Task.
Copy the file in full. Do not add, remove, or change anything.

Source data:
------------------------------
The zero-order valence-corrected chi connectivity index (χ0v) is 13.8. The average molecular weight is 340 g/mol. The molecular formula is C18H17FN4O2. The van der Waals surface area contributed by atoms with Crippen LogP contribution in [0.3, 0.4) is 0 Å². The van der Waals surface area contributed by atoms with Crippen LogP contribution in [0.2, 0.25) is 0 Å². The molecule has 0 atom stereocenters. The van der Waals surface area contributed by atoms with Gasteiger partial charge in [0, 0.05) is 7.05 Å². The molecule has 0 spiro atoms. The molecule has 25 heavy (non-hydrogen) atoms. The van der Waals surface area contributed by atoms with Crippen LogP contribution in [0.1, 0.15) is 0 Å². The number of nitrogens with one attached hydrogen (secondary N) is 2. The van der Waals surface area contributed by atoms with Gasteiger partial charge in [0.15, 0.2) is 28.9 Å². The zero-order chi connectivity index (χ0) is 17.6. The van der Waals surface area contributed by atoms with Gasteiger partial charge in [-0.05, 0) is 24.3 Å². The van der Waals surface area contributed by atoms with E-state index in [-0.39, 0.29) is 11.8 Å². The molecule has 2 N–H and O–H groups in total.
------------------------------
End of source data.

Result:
The zero-order valence-corrected chi connectivity index (χ0v) is 13.8. The average molecular weight is 340 g/mol. The molecular formula is C18H17FN4O2. The van der Waals surface area contributed by atoms with Crippen LogP contribution in [0.3, 0.4) is 0 Å². The van der Waals surface area contributed by atoms with Crippen LogP contribution in [0.2, 0.25) is 0 Å². The molecule has 0 atom stereocenters. The van der Waals surface area contributed by atoms with Gasteiger partial charge in [0, 0.05) is 7.05 Å². The molecule has 0 spiro atoms. The molecule has 25 heavy (non-hydrogen) atoms. The van der Waals surface area contributed by atoms with Crippen LogP contribution in [0.1, 0.15) is 0 Å². The number of nitrogens with one attached hydrogen (secondary N) is 2. The van der Waals surface area contributed by atoms with Gasteiger partial charge in [0.15, 0.2) is 28.9 Å². The zero-order chi connectivity index (χ0) is 17.6. The van der Waals surface area contributed by atoms with Gasteiger partial charge in [-0.05, 0) is 24.3 Å². The van der Waals surface area contributed by atoms with E-state index in [-0.39, 0.29) is 11.8 Å². The molecule has 2 N–H and O–H groups in total.